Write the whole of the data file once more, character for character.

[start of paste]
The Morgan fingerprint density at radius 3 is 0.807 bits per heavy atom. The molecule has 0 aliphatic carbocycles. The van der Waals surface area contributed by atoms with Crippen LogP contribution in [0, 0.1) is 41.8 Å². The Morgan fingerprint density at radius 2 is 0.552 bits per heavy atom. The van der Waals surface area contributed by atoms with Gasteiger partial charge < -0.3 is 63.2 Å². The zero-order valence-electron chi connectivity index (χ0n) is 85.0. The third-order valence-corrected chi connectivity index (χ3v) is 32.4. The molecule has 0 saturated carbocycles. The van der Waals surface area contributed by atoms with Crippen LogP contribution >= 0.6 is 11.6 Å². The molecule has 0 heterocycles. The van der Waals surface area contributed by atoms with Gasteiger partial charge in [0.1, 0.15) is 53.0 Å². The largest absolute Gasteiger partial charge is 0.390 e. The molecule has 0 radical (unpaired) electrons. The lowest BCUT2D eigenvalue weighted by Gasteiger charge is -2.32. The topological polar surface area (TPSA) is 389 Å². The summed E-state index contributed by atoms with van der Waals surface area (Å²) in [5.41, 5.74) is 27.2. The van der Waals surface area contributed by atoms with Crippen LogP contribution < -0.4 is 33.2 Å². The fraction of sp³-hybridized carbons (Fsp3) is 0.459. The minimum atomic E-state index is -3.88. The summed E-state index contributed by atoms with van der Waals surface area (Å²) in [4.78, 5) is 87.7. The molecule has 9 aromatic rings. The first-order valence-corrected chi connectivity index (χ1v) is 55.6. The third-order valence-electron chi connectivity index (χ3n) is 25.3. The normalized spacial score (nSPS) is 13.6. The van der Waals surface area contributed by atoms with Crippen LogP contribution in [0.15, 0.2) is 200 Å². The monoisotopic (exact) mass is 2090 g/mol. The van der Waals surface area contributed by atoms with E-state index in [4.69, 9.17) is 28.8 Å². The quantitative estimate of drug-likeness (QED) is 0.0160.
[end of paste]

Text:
The Morgan fingerprint density at radius 3 is 0.807 bits per heavy atom. The molecule has 0 aliphatic carbocycles. The van der Waals surface area contributed by atoms with Crippen LogP contribution in [0, 0.1) is 41.8 Å². The Morgan fingerprint density at radius 2 is 0.552 bits per heavy atom. The van der Waals surface area contributed by atoms with Gasteiger partial charge < -0.3 is 63.2 Å². The zero-order valence-electron chi connectivity index (χ0n) is 85.0. The third-order valence-corrected chi connectivity index (χ3v) is 32.4. The molecule has 0 saturated carbocycles. The van der Waals surface area contributed by atoms with Crippen LogP contribution >= 0.6 is 11.6 Å². The molecule has 0 heterocycles. The van der Waals surface area contributed by atoms with Gasteiger partial charge in [0.1, 0.15) is 53.0 Å². The largest absolute Gasteiger partial charge is 0.390 e. The molecule has 0 radical (unpaired) electrons. The lowest BCUT2D eigenvalue weighted by Gasteiger charge is -2.32. The topological polar surface area (TPSA) is 389 Å². The summed E-state index contributed by atoms with van der Waals surface area (Å²) in [5.41, 5.74) is 27.2. The van der Waals surface area contributed by atoms with Crippen LogP contribution < -0.4 is 33.2 Å². The fraction of sp³-hybridized carbons (Fsp3) is 0.459. The minimum atomic E-state index is -3.88. The summed E-state index contributed by atoms with van der Waals surface area (Å²) in [4.78, 5) is 87.7. The molecule has 9 aromatic rings. The first-order valence-corrected chi connectivity index (χ1v) is 55.6. The third-order valence-electron chi connectivity index (χ3n) is 25.3. The normalized spacial score (nSPS) is 13.6. The van der Waals surface area contributed by atoms with Crippen LogP contribution in [0.15, 0.2) is 200 Å². The monoisotopic (exact) mass is 2090 g/mol. The van der Waals surface area contributed by atoms with E-state index in [4.69, 9.17) is 28.8 Å². The quantitative estimate of drug-likeness (QED) is 0.0160.